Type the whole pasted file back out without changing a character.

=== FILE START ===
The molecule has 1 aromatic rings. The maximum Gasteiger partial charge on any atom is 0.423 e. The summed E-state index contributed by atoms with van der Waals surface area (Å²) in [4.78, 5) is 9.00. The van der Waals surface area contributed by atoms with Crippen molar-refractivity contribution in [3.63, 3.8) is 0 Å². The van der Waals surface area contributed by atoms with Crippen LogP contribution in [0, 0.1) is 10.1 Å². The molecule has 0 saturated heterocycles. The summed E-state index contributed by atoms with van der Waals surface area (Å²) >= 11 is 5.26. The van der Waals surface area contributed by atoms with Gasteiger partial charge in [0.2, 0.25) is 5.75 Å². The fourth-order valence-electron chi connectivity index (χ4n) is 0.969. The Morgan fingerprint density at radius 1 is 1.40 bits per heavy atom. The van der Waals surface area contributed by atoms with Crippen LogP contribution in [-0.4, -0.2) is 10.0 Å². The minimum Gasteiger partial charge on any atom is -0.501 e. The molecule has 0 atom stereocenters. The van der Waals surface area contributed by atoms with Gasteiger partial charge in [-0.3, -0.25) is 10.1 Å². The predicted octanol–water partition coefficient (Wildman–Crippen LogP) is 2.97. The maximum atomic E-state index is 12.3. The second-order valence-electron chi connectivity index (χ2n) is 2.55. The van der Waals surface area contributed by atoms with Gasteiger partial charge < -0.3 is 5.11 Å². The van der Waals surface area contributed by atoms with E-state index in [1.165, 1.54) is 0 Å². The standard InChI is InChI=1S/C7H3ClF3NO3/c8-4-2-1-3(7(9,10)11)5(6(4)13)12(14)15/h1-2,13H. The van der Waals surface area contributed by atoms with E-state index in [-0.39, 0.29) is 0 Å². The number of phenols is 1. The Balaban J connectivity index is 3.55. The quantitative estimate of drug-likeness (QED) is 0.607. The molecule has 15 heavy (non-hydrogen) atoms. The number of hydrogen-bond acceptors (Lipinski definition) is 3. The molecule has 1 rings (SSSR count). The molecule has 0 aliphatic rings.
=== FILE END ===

The molecule has 1 aromatic rings. The maximum Gasteiger partial charge on any atom is 0.423 e. The summed E-state index contributed by atoms with van der Waals surface area (Å²) in [4.78, 5) is 9.00. The van der Waals surface area contributed by atoms with Crippen molar-refractivity contribution in [3.63, 3.8) is 0 Å². The van der Waals surface area contributed by atoms with Crippen LogP contribution in [0, 0.1) is 10.1 Å². The molecule has 0 saturated heterocycles. The summed E-state index contributed by atoms with van der Waals surface area (Å²) >= 11 is 5.26. The van der Waals surface area contributed by atoms with Gasteiger partial charge in [0.2, 0.25) is 5.75 Å². The fourth-order valence-electron chi connectivity index (χ4n) is 0.969. The Morgan fingerprint density at radius 1 is 1.40 bits per heavy atom. The van der Waals surface area contributed by atoms with Crippen LogP contribution in [-0.4, -0.2) is 10.0 Å². The minimum Gasteiger partial charge on any atom is -0.501 e. The molecule has 0 atom stereocenters. The van der Waals surface area contributed by atoms with Gasteiger partial charge in [-0.3, -0.25) is 10.1 Å². The predicted octanol–water partition coefficient (Wildman–Crippen LogP) is 2.97. The maximum atomic E-state index is 12.3. The second-order valence-electron chi connectivity index (χ2n) is 2.55. The van der Waals surface area contributed by atoms with Gasteiger partial charge < -0.3 is 5.11 Å². The van der Waals surface area contributed by atoms with E-state index in [1.165, 1.54) is 0 Å². The standard InChI is InChI=1S/C7H3ClF3NO3/c8-4-2-1-3(7(9,10)11)5(6(4)13)12(14)15/h1-2,13H. The van der Waals surface area contributed by atoms with E-state index in [-0.39, 0.29) is 0 Å². The number of phenols is 1. The Balaban J connectivity index is 3.55. The quantitative estimate of drug-likeness (QED) is 0.607. The molecule has 15 heavy (non-hydrogen) atoms. The number of hydrogen-bond acceptors (Lipinski definition) is 3. The molecule has 1 rings (SSSR count). The molecule has 0 aliphatic rings.